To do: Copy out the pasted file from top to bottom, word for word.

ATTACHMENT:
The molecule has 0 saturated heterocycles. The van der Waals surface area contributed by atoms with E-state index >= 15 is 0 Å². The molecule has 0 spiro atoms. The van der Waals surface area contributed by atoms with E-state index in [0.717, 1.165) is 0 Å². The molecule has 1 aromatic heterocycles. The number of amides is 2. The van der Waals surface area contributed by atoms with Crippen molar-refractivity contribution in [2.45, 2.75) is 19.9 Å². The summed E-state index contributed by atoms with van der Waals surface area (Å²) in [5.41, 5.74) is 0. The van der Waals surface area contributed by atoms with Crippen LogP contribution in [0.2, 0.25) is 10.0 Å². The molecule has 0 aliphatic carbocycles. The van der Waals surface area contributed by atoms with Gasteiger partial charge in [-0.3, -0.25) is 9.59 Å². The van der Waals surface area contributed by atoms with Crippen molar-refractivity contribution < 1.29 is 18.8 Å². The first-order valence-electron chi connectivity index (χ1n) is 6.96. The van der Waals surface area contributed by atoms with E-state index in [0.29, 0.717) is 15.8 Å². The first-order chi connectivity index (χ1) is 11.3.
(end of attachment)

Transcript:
The molecule has 0 saturated heterocycles. The van der Waals surface area contributed by atoms with E-state index >= 15 is 0 Å². The molecule has 0 spiro atoms. The van der Waals surface area contributed by atoms with E-state index in [0.717, 1.165) is 0 Å². The molecule has 1 aromatic heterocycles. The number of amides is 2. The van der Waals surface area contributed by atoms with Crippen molar-refractivity contribution in [2.45, 2.75) is 19.9 Å². The summed E-state index contributed by atoms with van der Waals surface area (Å²) in [5.41, 5.74) is 0. The van der Waals surface area contributed by atoms with Crippen LogP contribution in [0.2, 0.25) is 10.0 Å². The molecule has 0 aliphatic carbocycles. The van der Waals surface area contributed by atoms with Gasteiger partial charge in [-0.3, -0.25) is 9.59 Å². The van der Waals surface area contributed by atoms with Crippen molar-refractivity contribution < 1.29 is 18.8 Å². The first-order valence-electron chi connectivity index (χ1n) is 6.96. The van der Waals surface area contributed by atoms with E-state index in [0.29, 0.717) is 15.8 Å². The first-order chi connectivity index (χ1) is 11.3.